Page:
Health industry leaders are closely monitoring the tax bill as it evolves. The originally released bill notably lacked a repeal of the health insurance individual mandate, which would face a serious uphill political battle. Inclusion of the mandate’s repeal was tempting to some Republicans, however, because it offered another $400 billion in savings due to projections that millions fewer people signing up for insurance and using government subsidies. Chairman Brady said he expects to release another version of the bill early this week with substantial changes, and the authors of the bill have reportedly asked congressional scorekeepers for an updated cost estimate of the provision.
The addition of a repeal of another popular healthcare policy, the orphan drug tax credit, was slammed by advocates for rare diseases. Starting in 2018, the repeal would get rid of a tax credit meant to spur research spending on treatments for rare diseases. Additionally, the tax bill would repeal the medical expense deduction, which is used most often by patients, spouses, or children who have high medical expenses or face long-term care. Under current law, individuals can deduct the amount of total medical expenses that exceed 10 percent of their gross adjusted income.
The bill now heads for the legislative process, with Chairman Brady aiming to start a markup of the package in the House Ways and Means Committee at noon today. GOP leaders are aiming for the measure to pass the House by Thanksgiving – a breakneck pace that is likely to test party unity. Following the markup, leadership is hopeful that the bill will be considered on the House floor the week of Nov. 13. At such time, a proposal from the Senate Finance Committee is also expected to be unveiled and marked up, which could put some of the contentious changes proposed by the House GOP in flux.
House Passes Bill Extending Funding for CHIP, Community Health Centers, Public Health Programs
Friday morning, the House of Representatives voted 242 to 174 to pass H.R. 3922, the CHAMPIONING HEALTHY KIDS Act, which renews funding for the Children’s Health Insurance Program (CHIP), Community Health Centers (CHCs), and additional public health programs, and eliminates Medicaid Disproportionate Share Hospital (DSH) cuts in fiscal year (FY) 2018 and FY 2019. The bill also contains $1 billion to address Medicaid shortfalls in Puerto Rico and the Virgin Islands.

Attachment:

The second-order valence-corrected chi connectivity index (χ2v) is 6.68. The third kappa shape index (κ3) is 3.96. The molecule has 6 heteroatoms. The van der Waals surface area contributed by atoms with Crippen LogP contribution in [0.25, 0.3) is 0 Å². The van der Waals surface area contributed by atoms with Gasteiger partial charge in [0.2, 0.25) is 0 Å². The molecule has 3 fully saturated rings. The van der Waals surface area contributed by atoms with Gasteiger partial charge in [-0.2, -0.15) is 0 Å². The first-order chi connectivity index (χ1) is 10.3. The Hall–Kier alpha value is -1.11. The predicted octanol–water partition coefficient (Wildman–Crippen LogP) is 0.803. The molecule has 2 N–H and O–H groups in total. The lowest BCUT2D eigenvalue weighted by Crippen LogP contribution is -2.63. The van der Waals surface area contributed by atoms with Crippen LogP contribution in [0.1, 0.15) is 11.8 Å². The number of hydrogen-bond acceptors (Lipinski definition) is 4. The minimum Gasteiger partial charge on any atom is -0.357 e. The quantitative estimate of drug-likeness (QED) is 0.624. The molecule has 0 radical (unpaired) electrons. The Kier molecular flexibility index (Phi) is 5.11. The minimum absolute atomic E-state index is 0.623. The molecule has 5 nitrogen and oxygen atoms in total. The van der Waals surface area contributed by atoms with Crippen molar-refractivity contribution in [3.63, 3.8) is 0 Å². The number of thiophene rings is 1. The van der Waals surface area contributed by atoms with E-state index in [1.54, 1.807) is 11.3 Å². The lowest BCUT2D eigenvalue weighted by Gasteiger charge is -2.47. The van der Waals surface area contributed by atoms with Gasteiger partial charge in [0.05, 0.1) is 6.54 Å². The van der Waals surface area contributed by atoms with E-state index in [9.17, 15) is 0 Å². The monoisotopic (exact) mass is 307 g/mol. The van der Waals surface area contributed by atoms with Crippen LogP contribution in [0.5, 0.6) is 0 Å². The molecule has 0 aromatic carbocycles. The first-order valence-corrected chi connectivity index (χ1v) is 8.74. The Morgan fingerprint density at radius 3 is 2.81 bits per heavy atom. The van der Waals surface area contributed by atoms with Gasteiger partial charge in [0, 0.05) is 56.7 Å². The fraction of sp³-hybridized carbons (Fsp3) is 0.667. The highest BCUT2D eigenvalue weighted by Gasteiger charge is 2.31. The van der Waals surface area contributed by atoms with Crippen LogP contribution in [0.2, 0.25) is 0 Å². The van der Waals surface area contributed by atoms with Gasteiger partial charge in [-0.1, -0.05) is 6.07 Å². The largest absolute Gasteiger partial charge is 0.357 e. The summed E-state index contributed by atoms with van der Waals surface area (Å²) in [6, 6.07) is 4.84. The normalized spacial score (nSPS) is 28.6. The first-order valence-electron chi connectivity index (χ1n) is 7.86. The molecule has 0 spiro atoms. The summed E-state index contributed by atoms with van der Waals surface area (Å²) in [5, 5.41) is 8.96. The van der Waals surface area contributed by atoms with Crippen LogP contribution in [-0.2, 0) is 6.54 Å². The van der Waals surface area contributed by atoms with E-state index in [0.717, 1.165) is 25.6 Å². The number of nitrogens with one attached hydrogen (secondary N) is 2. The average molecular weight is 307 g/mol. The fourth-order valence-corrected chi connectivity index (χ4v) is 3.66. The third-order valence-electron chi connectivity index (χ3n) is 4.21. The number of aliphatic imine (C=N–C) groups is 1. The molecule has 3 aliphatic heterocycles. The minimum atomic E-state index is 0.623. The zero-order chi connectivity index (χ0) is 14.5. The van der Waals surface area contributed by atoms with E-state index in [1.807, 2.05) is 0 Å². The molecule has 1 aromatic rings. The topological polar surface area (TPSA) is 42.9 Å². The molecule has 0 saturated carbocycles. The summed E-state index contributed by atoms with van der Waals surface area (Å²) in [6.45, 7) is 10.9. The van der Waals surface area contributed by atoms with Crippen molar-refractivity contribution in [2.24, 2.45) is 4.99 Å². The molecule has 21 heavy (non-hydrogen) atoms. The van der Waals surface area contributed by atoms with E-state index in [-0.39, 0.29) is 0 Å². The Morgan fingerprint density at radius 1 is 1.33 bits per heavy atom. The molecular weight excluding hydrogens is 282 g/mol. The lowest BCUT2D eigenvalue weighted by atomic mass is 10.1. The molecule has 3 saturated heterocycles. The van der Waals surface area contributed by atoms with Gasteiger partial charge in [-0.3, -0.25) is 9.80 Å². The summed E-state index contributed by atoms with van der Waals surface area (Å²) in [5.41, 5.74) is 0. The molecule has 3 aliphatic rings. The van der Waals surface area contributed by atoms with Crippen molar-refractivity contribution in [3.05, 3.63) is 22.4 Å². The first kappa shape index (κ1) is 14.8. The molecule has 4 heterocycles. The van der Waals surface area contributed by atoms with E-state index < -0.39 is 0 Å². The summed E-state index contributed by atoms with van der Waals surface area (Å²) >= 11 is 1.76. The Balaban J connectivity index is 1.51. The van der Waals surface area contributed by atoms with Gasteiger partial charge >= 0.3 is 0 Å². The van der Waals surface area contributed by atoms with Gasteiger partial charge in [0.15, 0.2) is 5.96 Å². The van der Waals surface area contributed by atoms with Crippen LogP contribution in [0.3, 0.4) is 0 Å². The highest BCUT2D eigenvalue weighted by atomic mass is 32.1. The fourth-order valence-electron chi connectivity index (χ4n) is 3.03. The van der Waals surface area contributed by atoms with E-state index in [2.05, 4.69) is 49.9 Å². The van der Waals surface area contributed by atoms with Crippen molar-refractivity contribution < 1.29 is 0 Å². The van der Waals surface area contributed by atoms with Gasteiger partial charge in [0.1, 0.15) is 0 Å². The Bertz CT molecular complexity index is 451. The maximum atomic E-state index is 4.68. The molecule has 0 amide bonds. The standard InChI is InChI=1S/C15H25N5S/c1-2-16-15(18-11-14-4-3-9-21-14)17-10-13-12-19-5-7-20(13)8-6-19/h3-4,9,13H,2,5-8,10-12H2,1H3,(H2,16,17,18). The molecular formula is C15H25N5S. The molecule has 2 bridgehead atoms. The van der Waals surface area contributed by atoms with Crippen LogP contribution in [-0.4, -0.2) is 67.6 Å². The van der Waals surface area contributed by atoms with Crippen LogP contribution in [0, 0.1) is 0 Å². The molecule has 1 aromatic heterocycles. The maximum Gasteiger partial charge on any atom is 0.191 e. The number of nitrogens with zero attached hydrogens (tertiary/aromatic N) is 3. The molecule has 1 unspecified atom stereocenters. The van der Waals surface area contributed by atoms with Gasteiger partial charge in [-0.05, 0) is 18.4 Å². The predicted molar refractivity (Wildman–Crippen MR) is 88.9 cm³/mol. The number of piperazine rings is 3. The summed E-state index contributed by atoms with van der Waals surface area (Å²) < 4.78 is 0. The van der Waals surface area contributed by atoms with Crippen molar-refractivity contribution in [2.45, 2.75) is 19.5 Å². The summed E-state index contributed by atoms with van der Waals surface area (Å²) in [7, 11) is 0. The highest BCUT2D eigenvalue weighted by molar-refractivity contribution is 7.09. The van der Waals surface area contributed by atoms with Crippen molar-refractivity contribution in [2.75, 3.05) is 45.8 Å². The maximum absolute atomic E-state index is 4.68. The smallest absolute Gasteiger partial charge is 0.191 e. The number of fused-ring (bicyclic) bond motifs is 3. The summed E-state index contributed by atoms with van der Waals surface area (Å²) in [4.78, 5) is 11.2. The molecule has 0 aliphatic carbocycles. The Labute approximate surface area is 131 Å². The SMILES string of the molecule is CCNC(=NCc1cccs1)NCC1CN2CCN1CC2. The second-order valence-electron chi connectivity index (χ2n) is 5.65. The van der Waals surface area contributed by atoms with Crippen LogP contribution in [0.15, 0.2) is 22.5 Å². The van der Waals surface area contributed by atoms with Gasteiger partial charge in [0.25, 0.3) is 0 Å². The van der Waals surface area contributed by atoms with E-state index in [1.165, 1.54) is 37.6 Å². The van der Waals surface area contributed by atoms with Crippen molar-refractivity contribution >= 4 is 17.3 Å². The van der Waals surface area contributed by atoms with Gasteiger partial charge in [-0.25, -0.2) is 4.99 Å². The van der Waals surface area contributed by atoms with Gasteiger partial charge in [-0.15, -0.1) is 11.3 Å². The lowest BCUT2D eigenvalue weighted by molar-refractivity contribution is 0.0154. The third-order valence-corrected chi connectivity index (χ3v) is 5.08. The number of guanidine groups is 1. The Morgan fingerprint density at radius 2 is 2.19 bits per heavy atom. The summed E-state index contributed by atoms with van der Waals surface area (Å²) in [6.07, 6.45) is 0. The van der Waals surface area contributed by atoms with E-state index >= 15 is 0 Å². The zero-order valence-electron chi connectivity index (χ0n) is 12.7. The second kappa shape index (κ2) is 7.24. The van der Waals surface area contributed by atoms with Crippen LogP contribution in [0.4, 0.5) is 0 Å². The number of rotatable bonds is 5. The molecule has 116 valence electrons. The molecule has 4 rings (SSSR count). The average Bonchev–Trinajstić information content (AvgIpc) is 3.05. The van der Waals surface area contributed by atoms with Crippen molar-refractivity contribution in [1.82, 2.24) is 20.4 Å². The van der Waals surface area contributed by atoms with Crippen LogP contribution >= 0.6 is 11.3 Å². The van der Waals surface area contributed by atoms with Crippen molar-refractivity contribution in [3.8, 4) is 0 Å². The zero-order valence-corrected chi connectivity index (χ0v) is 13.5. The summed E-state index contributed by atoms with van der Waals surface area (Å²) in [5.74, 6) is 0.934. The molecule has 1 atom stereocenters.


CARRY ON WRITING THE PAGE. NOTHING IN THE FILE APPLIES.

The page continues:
Despite partisan disagreement on the proposed offsets in the bill, 15 Democrats voted yes with Republicans: Representatives Ami Bera (CA), Salud Carbajal (CA), Lou Correa (CA), Jim Costa (CA), Henry Cuellar (TX), Ron Kind (WI), Dan Lipinski (IL), Dave Loebsack (IA), Stephanie Murphy (FL), Tom O'Halleran (AZ), Collin Peterson (MN), Jacky Rosen (NV), Brad Schneider (IL), Kurt Schrader (OR), and Kyrsten Sinema (AZ). Three Republicans voted no: Reps. Justin Amash (MI), Thomas Massie (KY), and Andy Biggs (AZ).
The offsets objected to by most Democrats include provisions that would reduce federal subsidies for seniors on Medicare earning more than $500,000 per year, roll back the ACA’s grace period requirement for late payment of premiums, and make cuts to the Affordable Care Act’s Prevention and Public Health Fund. The Senate has yet to adopt offsets for its bipartisan CHIP renewal bill. Because negotiations on the House side to amend the offsets yielded no agreement, it is looking more likely that a final package may not advance until December.
CMS Releases Revised Medicaid Demo Policy Removing 'IMD Exclusion'; WH Opioid Commission Issues Final Report
The Centers for Medicare and Medicaid Services (CMS) announced an updated policy intended to improve Medicaid beneficiaries’ access to treatment for opioid use disorder (OUD) and other substance use disorders (SUD) under existing section 1115 waiver authority. A copy of the letter sent to state Medicaid directors (SMDs), outlining ways to address the opioid epidemic, is available here. With this announcement, CMS announced the approval of demonstrations in New Jersey and Utah, leveraging this expanded authority. Under the revised Medicaid policy, the administration seeks to provide states greater flexibility to serve Medicaid beneficiaries with OUD and SUD, including to Medicaid enrollees in residential treatment facilities, thus removing the decades-old “IMD exclusion,” which previously precluded federal Medicaid payments for inpatient psychiatric care to institutions of mental disease (IMD) with more than 16 beds.